Sunday, March 13, 2011

First Roses & Other Spring Things

First Mutabilis blossom

We're starting to see the first roses of the season: two Chinas and a Polyantha, which makes sense (Chinas being one of the more rugged and floriferous classes of roses for Texas).

Our 'Mutabilis' hedge is looking incredibly dense and leafy and vigorous, and it's sporting one of the season's first blooms.

'Climbing Old Blush' bloomed heavily last spring and only indifferently after that, which is a bit unusual for this cultivar. I think a lot of roses bloomed so hard last spring that they wore themselves out and had to take the summer off. I'm not sure if I should be encouraged or not by the 5 or 6 blossoms COB is already sporting this March. Pace yourself, old thing. You don't want to fizzle in June.

The dense foliage and precocious flowers of 'Climbing Old Blush.'

And 'La Marne' has produced its first two flowers. LM ended up in our garden in some happenstancical way, and even though it's a doughty and productive rose, I can't seem to fall in love with it. The color, the flower shape, the flower size--it's all kind of meh. Still. Flowers are a nice thing. So carry on.

I do not love all my children equally. The neglected polyantha 'La Marne.'

Our trees are a good bit more cautious than our roses. Sophora affinis, X Chitalpa taskentensis, and Quercus polymorpha are all leafing out, but the others are either just at the swollen bud stage or else slumber on. Our s....l....o....w.... growing Ginkgo biloba has endearingly snubby little fat buds that are just starting to green up.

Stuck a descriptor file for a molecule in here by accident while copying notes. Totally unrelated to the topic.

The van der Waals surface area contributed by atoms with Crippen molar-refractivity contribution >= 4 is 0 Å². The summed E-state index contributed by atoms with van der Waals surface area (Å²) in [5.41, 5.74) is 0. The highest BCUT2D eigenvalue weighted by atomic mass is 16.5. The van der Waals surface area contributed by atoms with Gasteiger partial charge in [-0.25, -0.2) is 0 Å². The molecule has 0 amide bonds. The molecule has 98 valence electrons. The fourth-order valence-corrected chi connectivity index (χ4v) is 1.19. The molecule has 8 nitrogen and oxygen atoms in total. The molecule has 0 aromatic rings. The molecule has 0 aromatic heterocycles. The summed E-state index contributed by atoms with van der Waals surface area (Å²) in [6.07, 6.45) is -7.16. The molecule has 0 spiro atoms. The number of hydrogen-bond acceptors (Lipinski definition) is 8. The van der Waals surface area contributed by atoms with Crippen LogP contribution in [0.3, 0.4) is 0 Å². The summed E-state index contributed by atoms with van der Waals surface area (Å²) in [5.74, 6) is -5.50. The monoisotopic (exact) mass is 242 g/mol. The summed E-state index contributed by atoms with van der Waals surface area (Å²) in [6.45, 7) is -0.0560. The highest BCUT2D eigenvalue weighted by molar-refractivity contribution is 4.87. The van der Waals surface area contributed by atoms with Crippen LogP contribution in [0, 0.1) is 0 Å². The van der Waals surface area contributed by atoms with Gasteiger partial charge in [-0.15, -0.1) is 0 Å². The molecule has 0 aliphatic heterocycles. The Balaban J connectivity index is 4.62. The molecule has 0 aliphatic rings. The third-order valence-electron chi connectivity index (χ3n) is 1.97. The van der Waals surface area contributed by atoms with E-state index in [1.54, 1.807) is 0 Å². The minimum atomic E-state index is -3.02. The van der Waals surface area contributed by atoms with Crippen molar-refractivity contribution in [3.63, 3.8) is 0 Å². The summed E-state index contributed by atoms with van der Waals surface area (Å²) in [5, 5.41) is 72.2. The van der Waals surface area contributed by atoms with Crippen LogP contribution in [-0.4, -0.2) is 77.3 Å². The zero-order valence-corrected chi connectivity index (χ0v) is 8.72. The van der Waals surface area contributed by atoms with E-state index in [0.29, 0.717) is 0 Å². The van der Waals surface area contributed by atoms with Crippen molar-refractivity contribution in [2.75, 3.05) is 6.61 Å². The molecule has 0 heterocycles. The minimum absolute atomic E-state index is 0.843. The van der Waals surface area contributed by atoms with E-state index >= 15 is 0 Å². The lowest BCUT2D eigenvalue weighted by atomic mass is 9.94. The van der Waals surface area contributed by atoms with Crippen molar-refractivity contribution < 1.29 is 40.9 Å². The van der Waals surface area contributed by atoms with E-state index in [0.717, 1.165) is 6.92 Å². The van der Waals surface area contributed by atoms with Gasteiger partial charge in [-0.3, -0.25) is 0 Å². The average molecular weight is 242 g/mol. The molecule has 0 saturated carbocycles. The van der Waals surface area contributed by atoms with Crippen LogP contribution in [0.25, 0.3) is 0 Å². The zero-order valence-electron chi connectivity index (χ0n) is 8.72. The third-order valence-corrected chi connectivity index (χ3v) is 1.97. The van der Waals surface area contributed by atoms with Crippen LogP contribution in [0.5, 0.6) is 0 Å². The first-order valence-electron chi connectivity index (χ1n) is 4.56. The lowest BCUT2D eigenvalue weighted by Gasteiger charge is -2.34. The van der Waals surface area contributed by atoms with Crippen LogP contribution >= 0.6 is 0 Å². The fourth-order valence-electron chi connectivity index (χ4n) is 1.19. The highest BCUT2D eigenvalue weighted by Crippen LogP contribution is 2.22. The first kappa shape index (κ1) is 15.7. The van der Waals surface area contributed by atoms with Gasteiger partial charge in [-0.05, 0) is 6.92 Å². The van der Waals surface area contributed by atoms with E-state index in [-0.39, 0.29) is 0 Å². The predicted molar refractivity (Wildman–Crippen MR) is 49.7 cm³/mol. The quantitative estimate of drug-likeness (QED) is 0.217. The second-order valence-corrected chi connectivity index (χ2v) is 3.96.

The fat little buds of the Ginkgo biloba

And our crinum are leafing out. They all appear to have survived the freezes: the 'Peachblow', 'Pink Parfait', and (oh, I always forget her name--Pauline Something, maybe?) that Matt gave me for Christmas, all the C. macowannii seedlings scattered around, the C. jagus and C. jagus scillifolia, the tentatively identified C. digweedii, the two red scabrums, the C. powelliis--white and pink--and the many 'Ellen Bosanquets' we have about the yard. The C. powelliis by the study door sort of glued themselves together to the top during our last freeze and I never cleaned them up; now their leaves are weirdly conjoined at the tips.

Crinum powelliis with their leaves glued together

And lastly, a perverse sort of a sign of spring, all the nasty old ligustrums that suffered freeze damage this winter are cutting their losses and dropping their necrotic leaves. I think the pattern of colors on this one is really rather pretty.

A dying ligustrum leaf


Caroline said...

Your Mutabilis blossom is lovely. I have three roses blooming so far: 'La Marne', 'Lady Banks' and 'Old Blush.' I have buds on the Mutabilis but no buds yet on 'The Fairy,' 'Buff Beauty' or 'Dame du Coeur.'

Elgin_house said...

Thanks, Caroline! I just saw some beautiful yellow banksias in SE Austin Saturday--giant 8'+ mounds covered in tiny butter-colored roses. Just gorgeous.

Good luck with your tomatoes, btw.

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